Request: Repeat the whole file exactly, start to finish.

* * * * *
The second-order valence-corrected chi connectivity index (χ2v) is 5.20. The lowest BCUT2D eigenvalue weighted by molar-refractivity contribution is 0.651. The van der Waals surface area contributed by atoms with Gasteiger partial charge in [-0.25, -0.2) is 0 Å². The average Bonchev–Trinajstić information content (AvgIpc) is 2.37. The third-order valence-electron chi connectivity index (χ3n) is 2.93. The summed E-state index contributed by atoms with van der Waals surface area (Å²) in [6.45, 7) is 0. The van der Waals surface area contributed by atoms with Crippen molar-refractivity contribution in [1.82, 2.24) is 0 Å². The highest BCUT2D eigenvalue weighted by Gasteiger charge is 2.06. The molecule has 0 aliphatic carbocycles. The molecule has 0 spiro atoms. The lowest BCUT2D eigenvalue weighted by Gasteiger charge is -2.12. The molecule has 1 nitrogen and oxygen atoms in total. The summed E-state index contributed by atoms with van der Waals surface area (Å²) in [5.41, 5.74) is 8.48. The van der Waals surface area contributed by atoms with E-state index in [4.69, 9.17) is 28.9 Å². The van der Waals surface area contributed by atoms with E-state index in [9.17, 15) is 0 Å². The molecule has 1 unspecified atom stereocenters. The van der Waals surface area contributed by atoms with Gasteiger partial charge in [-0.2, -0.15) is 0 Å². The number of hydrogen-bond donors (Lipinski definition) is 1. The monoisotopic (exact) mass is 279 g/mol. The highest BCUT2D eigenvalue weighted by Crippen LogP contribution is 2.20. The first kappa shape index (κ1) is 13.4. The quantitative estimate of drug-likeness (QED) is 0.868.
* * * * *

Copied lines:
The second-order valence-corrected chi connectivity index (χ2v) is 5.20. The lowest BCUT2D eigenvalue weighted by molar-refractivity contribution is 0.651. The van der Waals surface area contributed by atoms with Gasteiger partial charge in [-0.25, -0.2) is 0 Å². The average Bonchev–Trinajstić information content (AvgIpc) is 2.37. The third-order valence-electron chi connectivity index (χ3n) is 2.93. The summed E-state index contributed by atoms with van der Waals surface area (Å²) in [6.45, 7) is 0. The van der Waals surface area contributed by atoms with Crippen molar-refractivity contribution in [1.82, 2.24) is 0 Å². The highest BCUT2D eigenvalue weighted by Gasteiger charge is 2.06. The molecule has 0 aliphatic carbocycles. The molecule has 0 spiro atoms. The lowest BCUT2D eigenvalue weighted by Gasteiger charge is -2.12. The molecule has 1 nitrogen and oxygen atoms in total. The summed E-state index contributed by atoms with van der Waals surface area (Å²) in [5.41, 5.74) is 8.48. The van der Waals surface area contributed by atoms with E-state index in [4.69, 9.17) is 28.9 Å². The van der Waals surface area contributed by atoms with E-state index in [9.17, 15) is 0 Å². The molecule has 1 unspecified atom stereocenters. The van der Waals surface area contributed by atoms with Gasteiger partial charge in [-0.2, -0.15) is 0 Å². The number of hydrogen-bond donors (Lipinski definition) is 1. The monoisotopic (exact) mass is 279 g/mol. The highest BCUT2D eigenvalue weighted by Crippen LogP contribution is 2.20. The first kappa shape index (κ1) is 13.4. The quantitative estimate of drug-likeness (QED) is 0.868.